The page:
I was getting ice cream earlier tonight at Cones in the West Village. They have tasty ice cream there, which means lots of different kinds of people like to go there... not just other balding Jewish guys with unconnected beards. No, Cones is not like Midtown Comics. Or the third stall in the bathroom of the Jersey terminal at Penn Station.
When you get something broad and mainstream and yet also great, you're often forced into interactions with people you'd rather not be forced into reactions with. Case in point, two blonde girls in their early 20s came into Cones about a minute or so after I got my ice cream. Skinny, tall, ectomorphish, obviously publicists.
That's cool. They can exist and do their thing and whatever. I don't discriminate. But as soon as I saw them come in, I started to eat my ice cream faster and faster. I knew something unpleasant was just around the corner.
As I quick-licked my dish full of Cones, I tried my hardest to tune out these two blonde girls; when they sampled four or five different flavors before deciding to share a tiny, one scoop ice cream, I focused elsewhere. When they whined about Cones' cash only policy, I stared hard at a poster in the corner of the room -- wow, that piece of cheese cake has a lot of cherries on top.
But then one of the girls obliviously grabbed an ice cream cone holder they keep on the counter and bring it back to her table, I lost it. I stood up right then and there and threw my remaining ice cream in the girl's face. Suddenly, ice cream started flying everywhere, from all the customers and employees. Soon we were all covered in ice cream and then we were knee deep and then neck deep in ice cream.
After hours of ice cream throwing, the chaos died down. The two girls were laying, face down, in a pool of melted pistachio gelato, their bodies cold and limp.
Have you guys checked out Showtime's "The Real L Word" yet? At first glance, it's a typical docudrama in the vein of "The Real Housewives of New York" and "The Hills;" you know, cute characters doing quasi interesting things, having relatively boring conversations.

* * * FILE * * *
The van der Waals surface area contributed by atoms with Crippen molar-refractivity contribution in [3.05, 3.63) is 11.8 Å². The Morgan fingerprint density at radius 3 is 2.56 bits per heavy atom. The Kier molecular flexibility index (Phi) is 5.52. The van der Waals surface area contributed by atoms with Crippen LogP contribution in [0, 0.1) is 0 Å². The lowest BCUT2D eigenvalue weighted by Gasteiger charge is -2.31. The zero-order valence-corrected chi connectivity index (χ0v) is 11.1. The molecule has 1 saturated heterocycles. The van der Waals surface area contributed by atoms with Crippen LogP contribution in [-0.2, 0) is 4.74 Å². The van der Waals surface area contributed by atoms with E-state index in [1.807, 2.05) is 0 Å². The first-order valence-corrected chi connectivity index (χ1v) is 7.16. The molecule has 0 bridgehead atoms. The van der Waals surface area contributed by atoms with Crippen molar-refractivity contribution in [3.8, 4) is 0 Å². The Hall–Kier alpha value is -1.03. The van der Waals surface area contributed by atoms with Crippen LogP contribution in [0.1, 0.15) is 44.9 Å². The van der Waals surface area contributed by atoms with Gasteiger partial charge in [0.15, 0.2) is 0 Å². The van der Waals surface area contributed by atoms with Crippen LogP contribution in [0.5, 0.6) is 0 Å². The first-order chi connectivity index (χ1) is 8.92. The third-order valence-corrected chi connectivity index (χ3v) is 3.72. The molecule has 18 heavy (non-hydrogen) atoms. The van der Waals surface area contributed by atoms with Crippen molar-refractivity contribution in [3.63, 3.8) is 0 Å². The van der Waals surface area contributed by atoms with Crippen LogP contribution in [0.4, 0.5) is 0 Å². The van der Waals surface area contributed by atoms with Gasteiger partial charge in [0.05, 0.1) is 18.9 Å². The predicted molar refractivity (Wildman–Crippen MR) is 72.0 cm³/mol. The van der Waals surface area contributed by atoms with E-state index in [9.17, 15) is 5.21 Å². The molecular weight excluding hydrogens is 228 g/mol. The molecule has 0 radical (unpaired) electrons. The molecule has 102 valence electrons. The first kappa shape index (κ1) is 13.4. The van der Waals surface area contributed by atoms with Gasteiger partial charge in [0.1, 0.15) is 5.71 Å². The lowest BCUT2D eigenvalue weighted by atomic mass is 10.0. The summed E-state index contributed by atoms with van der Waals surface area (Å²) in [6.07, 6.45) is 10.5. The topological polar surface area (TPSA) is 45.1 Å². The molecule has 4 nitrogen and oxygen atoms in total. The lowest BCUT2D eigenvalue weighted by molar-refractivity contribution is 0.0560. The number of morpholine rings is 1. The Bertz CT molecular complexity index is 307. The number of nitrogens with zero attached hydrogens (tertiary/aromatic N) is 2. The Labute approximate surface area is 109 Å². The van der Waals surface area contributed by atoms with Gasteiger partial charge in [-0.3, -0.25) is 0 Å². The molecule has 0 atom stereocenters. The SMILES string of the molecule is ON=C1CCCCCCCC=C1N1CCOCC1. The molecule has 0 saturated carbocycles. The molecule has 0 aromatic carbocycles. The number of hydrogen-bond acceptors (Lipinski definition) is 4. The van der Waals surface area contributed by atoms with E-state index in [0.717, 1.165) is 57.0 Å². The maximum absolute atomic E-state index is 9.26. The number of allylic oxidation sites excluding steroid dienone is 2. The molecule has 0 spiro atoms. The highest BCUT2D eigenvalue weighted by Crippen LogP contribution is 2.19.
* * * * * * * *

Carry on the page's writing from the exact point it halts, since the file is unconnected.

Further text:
The twist, of course, is that these cute, "real" characters are all lesbians. And cliched as it might seem, there's something eminently groundbreaking about depicting lesbians and lesbian relationships in quasi interesting but ultimately boring light.
The Valentine's Day episode of "The Real L Word," for example, was a patchwork of interesting and mundane, certain characters and storylines standing out more than others. But seeing ALL the couples enjoy their Valentine's Day was nice. The entire episode could've been seen as a hammy, overstated plea for legal gay marriage, sure -- "Hey, we're just like straight people! We have romantic Valentine's Days! We're not deviants!"
But for those of us who already agree that marriage should be equal for everyone, it was cool just for how uncommon the whole thing was. Seeing four or five lesbian couples just enjoying themselves was pretty great. It's not appointment TV, per se, but it's a reality show that actually has a lot to teach the uninitiated.